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Hidden Words Reviewed by Ko Ko Thett

Hidden Words Reviewed by Ko Ko Thett

Very grateful to Ko Ko Thett for a thoughtful and detailed review of the Hidden Words, Hidden Worlds anthology:

‘The book should serve as a first stop in English for anyone who would like to traverse the complex literary landscapes of Myanmar. Isn’t it ironic that stories from the ethnic languages, which have long been suppressed, have now been re-written in the languages of their erstwhile oppressors? As far as I am concerned, this kind of irony is most welcome.’

To read the rest of the review, please visit The Shanghai Literary Review

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Writer profile: Saw Lambert

Writer profile: Saw Lambert

Saw Lambert (1941- 2015) was born in a small village in Karen State close to the Thailand border.  As a teenager he boarded in the nearest high-school, forty miles away, and later graduated with a degree in Chemistry from Mawlamyine University in Mon State.  Having been denied permission by the Socialist Government to study bookbinding in the UK …

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31 Reasons Why Publishers Need to Rethink Myanmar

31 Reasons Why Publishers Need to Rethink Myanmar

If you buy enough books on Myanmar from foreign writers you start to notice something eerily familiar about them all.  It’s not just the content, though travel memoirs and political narratives are perennial favourites and Myanmar does seem to be becoming a popular ‘exotic’ setting for romance writers …

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Writer profile: Sai San Pyae

Writer profile: Sai San Pyae

Sai San Pyae (1991) is an ethnic Shan writer born in the northern town of Lashio, Shan State.  He graduated with a B.E (Mechanical) degree in 2013 from Lashio University of Information and Technology.  He currently works as a Basic Computer tutor at the Kham Ku Centre, a Shan youth community organisation housed in the grounds of the Shan Culture and Literature Association …

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Burma Series at Hatchards Bookstore

Burma Series at Hatchards Bookstore

Britain’s oldest bookshop, Hatchards, is holding a series of talks on Burma from the 19th to 21st March 2019.

The series kicks off with a panel session on ‘Surviving Dictatorship in Burma’ with writer Dr Ma Thida (Sanchaung), poet Ko Ko Thett, filmmaker Daw Khin Mar Mar Kyi and Vicky Bowman

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Northern Short Story Festival

Northern Short Story Festival

I will be appearing at the Northern Short Story Festival in Leeds, UK on Saturday June 1st to launch Resist: Stories of Uprising along with Uschi Gatward, SJ Bradley and Jude Brown.  The anthology, out by Comma Press, is a collection of 20 stories reimagining key moments of protest throughout British history and includes my contribution on the ‘95 to ‘98 dockers dispute in Liverpool …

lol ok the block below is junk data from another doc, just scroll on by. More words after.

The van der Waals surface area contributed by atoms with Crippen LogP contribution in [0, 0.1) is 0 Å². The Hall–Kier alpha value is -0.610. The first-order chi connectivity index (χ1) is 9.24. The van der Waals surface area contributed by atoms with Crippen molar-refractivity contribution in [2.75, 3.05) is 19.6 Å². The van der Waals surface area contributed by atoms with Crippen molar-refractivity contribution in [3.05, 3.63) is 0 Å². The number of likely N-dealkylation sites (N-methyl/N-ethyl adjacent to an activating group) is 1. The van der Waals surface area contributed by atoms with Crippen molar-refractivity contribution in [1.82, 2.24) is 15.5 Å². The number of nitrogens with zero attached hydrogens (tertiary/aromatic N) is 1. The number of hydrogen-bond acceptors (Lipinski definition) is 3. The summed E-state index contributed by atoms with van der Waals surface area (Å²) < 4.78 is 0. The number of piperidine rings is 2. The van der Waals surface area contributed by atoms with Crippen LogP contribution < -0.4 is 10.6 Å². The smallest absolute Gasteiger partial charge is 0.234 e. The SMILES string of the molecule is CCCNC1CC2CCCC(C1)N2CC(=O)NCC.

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Why I Almost Gave Up On Sadaik

Why I Almost Gave Up On Sadaik

Sadaik has been running for nearly 7 years now, since before the end of pre-publication censorship in Aug 2012 and the dismantling of the PRSD in January 2013.  Every couple of years, I seem to go a bit flat, as if unsure there is any point in continuing with the site.  In 2014 I took a hiatus, mainly due to the frustration of trying to upload posts on an internet connection that kept cutting out.  When we moved to Africa I took another break, thinking I would be unable to keep up with the writers so far away …

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Writer Profile: Green Maung

Writer Profile: Green Maung

Myint Win Hlaing (1981) is an ethnic Rakhine writer and teacher born in Pan Ni La village, Rakhine State.  He is a leading member of an influential Rakhine literature circle organising talks and live literature events for his remote community.  He has published short stories both in Burmese in Shwe Amyutae and Yote Shin Tay Kabyar magazines and in Rakhine language in Rakhine Journal.  He writes under the pen name Green Maung.

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U Thaw Kaung -Literary Legend

U Thaw Kaung -Literary Legend

The first time I met U Thaw Kaung, writer, librarian, collector and preserver, he sat alone on a bench under a large tree in a garden that slipped into Inya Lake.  There were other writers present, National Literature Award winners, former literary prisoners, many I knew, some I didn’t but it was U Thaw Kaung who everyone gravitated towards …

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Sadaik Long Review: Kachin Culture and Tradition in Myanmar by Rev. N-Gan Tang Gun

Sadaik Long Review: Kachin Culture and Tradition in Myanmar by Rev. N-Gan Tang Gun

One of the hopes of my book, The People Elsewhere, was to shine a light on the misconception that all languages and literature from the ethnic nationality groups in Myanmar had been suppressed by successive juntas over fifty years.  The reality is much more complicated of course … 

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Sadaik Long review: Up Close by Moe Linn

Sadaik Long review: Up Close by Moe Linn

There is no shortage of books on the market that delve into the life of Daw Aung San Suu Kyi, Peter Popham’s ‘The Lady and the Peacock’ and his more recent ‘The Lady and the Generals’, Justin Wintle’s ‘Perfect Hostage’, Bertil Lintner’s ‘Aung San Suu Kyi and Burma’s Struggle for Democracy’ among them …